Dramatic differences in how states fund community colleges

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New report notes wide variation in the way states support community colleges, even if none of them are providing enough money.

3 Community Colleges to Be Merged in Alabama

The Alabama Community College System's Board of Trustees has endorsed a plan to consolidate three two-year institutions in the southern part of the state, reported. The merger of Faulkner State, Jefferson Davis and Alabama Southern Community Colleges will result in the creation of Coastal Alabama Community College. The consolidation still needs the approval of the Southern Association of Colleges and Schools' Commission on Colleges.

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Community college drops plan for course sections limited to African-American students

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Moraine Valley Community College will stop offering sections of orientation course restricted to specific racial groups.

Achieving the Dream looks to increase adjunct faculty engagement

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Six colleges will pilot an initiative to increase adjunct faculty engagement in their campuses’ completion agendas.

Research universities rely on Salem Community College for glass technicians

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When it comes to finding skilled scientific glassblowers to create the instruments needed for engineering and research, there's only one place to turn: New Jersey's Salem Community College.

Democratic platform spurs excitement for advocates of free community college

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After taking a backseat to debate over free tuition at four-year public colleges, free community college advocates see chance to build momentum.

Report Emphasizes Institutional Change Before Initiatives

A new paper from the Community College Research Center at Teachers College at Columbia University examines the use of integrated planning and advising for student success initiatives, or iPASS, at six colleges. iPASS is a type of reform that uses technology to redesign advising and student support services.

Three of the six colleges using iPASS made significant steps in transforming their student support delivery in the 18 months the study took place, while the other three were unable to change their structures, behaviors and attitudes simultaneously, according to the paper.

The findings "underscore the fact that the type of change lauded and encouraged by today's policy makers, grant makers and reformers is not simple. They also remind stakeholders that change can occur in absence of deep transformation, but to achieve the desired results, it is necessary to look beyond structural redesign to a broader, more culturally and behaviorally oriented notion of reform."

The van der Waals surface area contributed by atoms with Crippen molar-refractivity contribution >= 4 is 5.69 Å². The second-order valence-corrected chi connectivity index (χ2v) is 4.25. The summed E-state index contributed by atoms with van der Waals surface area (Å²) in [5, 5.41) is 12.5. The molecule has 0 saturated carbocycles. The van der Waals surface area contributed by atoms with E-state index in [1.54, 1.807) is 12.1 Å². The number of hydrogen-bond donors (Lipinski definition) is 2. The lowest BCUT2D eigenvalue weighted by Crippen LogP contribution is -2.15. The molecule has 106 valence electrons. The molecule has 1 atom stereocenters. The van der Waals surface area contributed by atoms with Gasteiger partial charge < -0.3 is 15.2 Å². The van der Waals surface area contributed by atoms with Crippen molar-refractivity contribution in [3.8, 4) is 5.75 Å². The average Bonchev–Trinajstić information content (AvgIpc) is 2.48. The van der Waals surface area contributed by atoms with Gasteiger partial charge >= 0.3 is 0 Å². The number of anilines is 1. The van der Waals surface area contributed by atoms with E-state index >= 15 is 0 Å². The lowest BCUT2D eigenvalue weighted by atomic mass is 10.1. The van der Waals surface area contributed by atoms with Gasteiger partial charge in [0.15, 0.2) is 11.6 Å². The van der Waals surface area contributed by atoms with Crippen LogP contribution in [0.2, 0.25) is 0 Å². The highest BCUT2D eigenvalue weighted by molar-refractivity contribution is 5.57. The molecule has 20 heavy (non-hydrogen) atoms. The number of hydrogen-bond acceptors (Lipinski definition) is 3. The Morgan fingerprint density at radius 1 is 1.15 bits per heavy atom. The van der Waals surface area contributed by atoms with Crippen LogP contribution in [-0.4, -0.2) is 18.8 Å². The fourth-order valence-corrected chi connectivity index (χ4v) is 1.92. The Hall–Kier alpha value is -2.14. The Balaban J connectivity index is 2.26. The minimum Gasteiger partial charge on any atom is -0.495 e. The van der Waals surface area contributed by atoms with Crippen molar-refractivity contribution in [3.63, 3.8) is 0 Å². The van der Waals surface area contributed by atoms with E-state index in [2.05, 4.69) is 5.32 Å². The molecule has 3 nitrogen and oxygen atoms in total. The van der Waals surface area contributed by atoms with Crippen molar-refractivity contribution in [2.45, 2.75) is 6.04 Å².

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Community College Trustee Criticized for Racist Posts

The president and board chair at Mt. Hood Community College issued statements Monday against board member George "Sonny" Yellott, after he posted an offensive picture of President Obama on his Facebook page this month, according to The Oregonian.

Yellott has also ranted about undocumented immigrants and Brexit to his colleagues during a board meeting. The picture he posted on his Facebook depicts President Obama with a noose around his neck and the text "the making of a national holiday."

"At our last Board of Directors meeting certain statements were made that presented ideas that were not aligned with our mission, vision or values," said Debra Derr, president of the college, and Board Chair Susie Jones, in a statement. "To continue to be accessible, positive and responsive to the communities we serve, we must and will live by the values we share."

The Oregon House Republicans have also asked Yellott to pull out of the race for a seat in the State House. He's running as a Republican.

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California Community Colleges board selects new chancellor

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Long Beach City College's leader, Eloy Ortiz Oakley, will head the California two-year-college system as its new chancellor.

City College of San Francisco Reaches Agreement With Union

City College of San Francisco reached a tentative agreement with its faculty union Thursday following a year of negotiations.

Instructors, counselors and librarians will receive at least a 6.7 percent salary increase over a three-year period. The faculty will vote on the offer in September. If accepted, the college could avoid a faculty strike. Some of the salary offer, however, is conditional on enrollment growth at the college, which has declined in the accreditation crisis with CCSF's accreditor, the Accrediting Commission for Community and Junior Colleges.

“This contract is a first step in providing faculty at City College the resources needed to rebuild the college and preserve our high-quality programs,” said AFT 2121 President Tim Killikelly.


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